The ancient roots of the Longlorthey family name are in the Anglo-Saxon
culture. The name Longlorthey comes from when the family lived in the regions of Langford
which were in eight counties throughout England
. Longlorthey is a habitation
name from the broad category of surnames that were derived from place-names. They were derived from pre-existing names for towns, villages, parishes, or farmsteads. Other local
names are derived from the names of houses, manors, estates, regions, and entire counties.
Early Origins of the Longlorthey family
The surname Longlorthey was first found in Bedfordshire
at Langford, a village and civil parish alongside the River Ivel. With multiple listings of the same village throughout England
and as Langford Budville in Somerset), it is difficult to give a precise local
for the surname's origin.
However, of all of them, the village in Bedfordshire has traditionally had the highest population over the years. Some are listed in the Domesday Book as follows: Langeford, Bedfordshire; Langheforda, Essex; and Landeforde, Nottinghamshire. CITATION[CLOSE]
Williams, Dr Ann. And G.H. Martin, Eds., Domesday Book A Complete Translation. London: Penguin, 1992. Print. (ISBN 0-141-00523-8)
The place name literally means "long ford" from the Old English lang + ford. But the Nottinghamshire village could have been derived from "ford of a man called Landa" from the Old English personal name + ford. CITATION[CLOSE]
Mills, A.D., Dictionary of English Place-Names. Oxford: Oxford University Press, 1991. Print. (ISBN 0-19-869156-4)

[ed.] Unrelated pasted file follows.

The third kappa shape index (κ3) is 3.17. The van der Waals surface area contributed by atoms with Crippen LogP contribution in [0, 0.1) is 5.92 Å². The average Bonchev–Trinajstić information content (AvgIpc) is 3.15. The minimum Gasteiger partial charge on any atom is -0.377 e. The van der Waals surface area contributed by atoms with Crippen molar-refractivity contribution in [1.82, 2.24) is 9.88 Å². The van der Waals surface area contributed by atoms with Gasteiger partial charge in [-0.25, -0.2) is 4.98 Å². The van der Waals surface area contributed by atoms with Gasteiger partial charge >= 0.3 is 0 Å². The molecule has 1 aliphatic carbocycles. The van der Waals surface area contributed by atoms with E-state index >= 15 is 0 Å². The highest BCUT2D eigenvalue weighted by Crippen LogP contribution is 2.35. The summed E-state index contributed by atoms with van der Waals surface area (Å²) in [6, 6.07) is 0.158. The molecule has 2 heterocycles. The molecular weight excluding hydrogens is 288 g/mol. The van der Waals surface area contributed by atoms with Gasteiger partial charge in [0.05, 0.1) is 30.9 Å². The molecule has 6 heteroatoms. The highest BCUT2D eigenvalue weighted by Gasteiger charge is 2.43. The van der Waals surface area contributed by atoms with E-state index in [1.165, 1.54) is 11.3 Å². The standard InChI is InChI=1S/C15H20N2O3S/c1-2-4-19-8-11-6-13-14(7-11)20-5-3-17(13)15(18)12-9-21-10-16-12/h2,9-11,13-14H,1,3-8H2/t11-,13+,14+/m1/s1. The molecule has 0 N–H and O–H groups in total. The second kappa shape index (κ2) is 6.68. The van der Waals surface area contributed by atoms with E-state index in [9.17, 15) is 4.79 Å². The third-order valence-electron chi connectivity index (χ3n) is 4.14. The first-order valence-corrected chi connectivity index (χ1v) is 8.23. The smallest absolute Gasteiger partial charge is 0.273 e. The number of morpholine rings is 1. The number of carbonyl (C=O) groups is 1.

There are other villages and parishes named Langford, in England but these are the oldest. The Cornwall local cannot be found today, but it is from this local that many of the family originated. Roger de Langford was sheriff of Cornwall in 1225. He took his surname from the parish of Marham Church. CITATION[CLOSE]
Lowe, Mark Anthony, Patronymica Britannica, A Dictionary of Family Names of the United Kingdom. London: John Russel Smith, 1860. Print.
Early History of the Longlorthey family
This web page shows only a small excerpt of our Longlorthey research.Another 216 words (15 lines of text) covering the years 1229, 1625, 1683, 1652, 1716, 1656, 1725, 1713 and 1791 are included under the topic Early Longlorthey History in all our PDF Extended History products and printed products wherever possible.
Longlorthey Spelling Variations
One relatively recent invention that did much to standardize English spelling was the printing press. However, before its invention even the most literate people recorded their names according to sound rather than spelling. The spelling variations
under which the name Longlorthey has appeared include Langford, Langforde, Langfort, Longford
and many more.
Early Notables of the Longlorthey family (pre 1700)
More information is included under the topic Early Longlorthey Notables in all our PDF Extended History products
and printed products wherever possible.
Migration of the Longlorthey family to Ireland
Some of the Longlorthey family moved to Ireland
, but this topic is not covered in this excerpt.Another 114 words (8 lines of text) about their life in Ireland is included in all our PDF Extended History products and printed products wherever possible.
Migration of the Longlorthey family to the New World and Oceana
At this time, the shores of the New World beckoned many English families that felt that the social climate in England
was oppressive and lacked opportunity for change. Thousands left England
at great expense in ships that were overcrowded and full of disease. A great portion of these settlers never survived the journey and even a greater number arrived sick, starving, and without a penny. The survivors, however, were often greeted with greater opportunity than they could have experienced back home. These English settlers made significant contributions to those colonies that would eventually become the United States and Canada. An examination of early immigration records and passenger ship lists revealed that people bearing the name Longlorthey arrived in North America very early: Abraham Langford, who settled in Barbados with his servants in 1680; Harry Langford settled in New York in 1679; John Langford settled in Virginia in 1651.